One man’s fixation with rules can be another man’s lifeline. Many international trade negotiators argue in favour of shooting down subsidies because it ‘distorts’ trade.
But the simple fact is that in a more-than-a-billion strong nation, in which nearly one in every three lives at subsistence level, one needs an effective and efficient method through which privileged tax payers can support the poor.
India has rejected a proposal at the World Trade Organisation (WTO) conference that can potentially harm the country’s small farmers as ministers battled it out to end a protracted deadlock over negotiations to set up a rule-based global trade regime.
Developing countries want a deal to allow them to increase their ceiling on food subsidies above what is permissible currently as well as a package for the least developed countries.
India has firmly placed its recently launched food security scheme at the core of the ongoing WTO’s ministerial conference in Bali making it amply clear that it would not be willing to agree on a global trade regime that could potentially hinder the roll-out of the flagship welfare programme.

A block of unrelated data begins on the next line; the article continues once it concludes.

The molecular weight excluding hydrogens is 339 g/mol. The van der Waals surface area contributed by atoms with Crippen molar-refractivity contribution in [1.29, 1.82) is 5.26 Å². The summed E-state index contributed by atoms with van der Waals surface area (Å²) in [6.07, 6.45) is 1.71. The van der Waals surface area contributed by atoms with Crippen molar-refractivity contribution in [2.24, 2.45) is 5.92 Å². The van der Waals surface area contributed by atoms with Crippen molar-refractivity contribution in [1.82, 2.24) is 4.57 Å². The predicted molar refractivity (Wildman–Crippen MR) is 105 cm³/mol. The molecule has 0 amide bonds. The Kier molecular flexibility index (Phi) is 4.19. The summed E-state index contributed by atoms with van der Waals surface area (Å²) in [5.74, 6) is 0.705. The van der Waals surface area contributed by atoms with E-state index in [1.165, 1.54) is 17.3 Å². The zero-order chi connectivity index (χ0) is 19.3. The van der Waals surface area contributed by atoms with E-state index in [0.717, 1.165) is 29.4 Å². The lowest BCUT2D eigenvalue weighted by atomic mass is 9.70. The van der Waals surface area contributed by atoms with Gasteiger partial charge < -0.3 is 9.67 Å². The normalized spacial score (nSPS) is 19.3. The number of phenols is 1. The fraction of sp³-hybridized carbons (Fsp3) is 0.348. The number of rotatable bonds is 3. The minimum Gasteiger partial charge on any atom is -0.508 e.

In the absence of a broad-based agreement on the Doha round of trade talks that started in 2001, member-countries are making a fresh attempt to build a consensus for laying down the rules of global trade.
Developed nations have shown support for a “peace clause” that would agree to developing countries’ demands on food security for a period of four years, but India, very rightly, has pressed for a guarantee for further exemption until a permanent solution is negotiated.
India has been pressing the WTO to find a way to allow developing countries the right to provide higher levels of food subsidies for their poor beyond these four years.
India’s stance has faced strong headwinds in Bali with the developed countries, as expected, opposed to a lasting agreement on food security.
One of the primary objectives of subsidised entitlements to the poor is to address concerns of equity. Otherwise, there would not have been the need to legislate subsidised meals for the poor.
India still has a long way to go before it can get food into every mouth that needs it. The Food Security Act may well mark the beginning of this long journey.
To that extent any subsidy programme is critical, especially for a middle-income country such as India. New Delhi’s strong pitch for the protection of subsistence farmers underscores the fact that any multi-lateral system must have a fair and balanced outcome, which addresses the concerns of equity among rich and poor nations.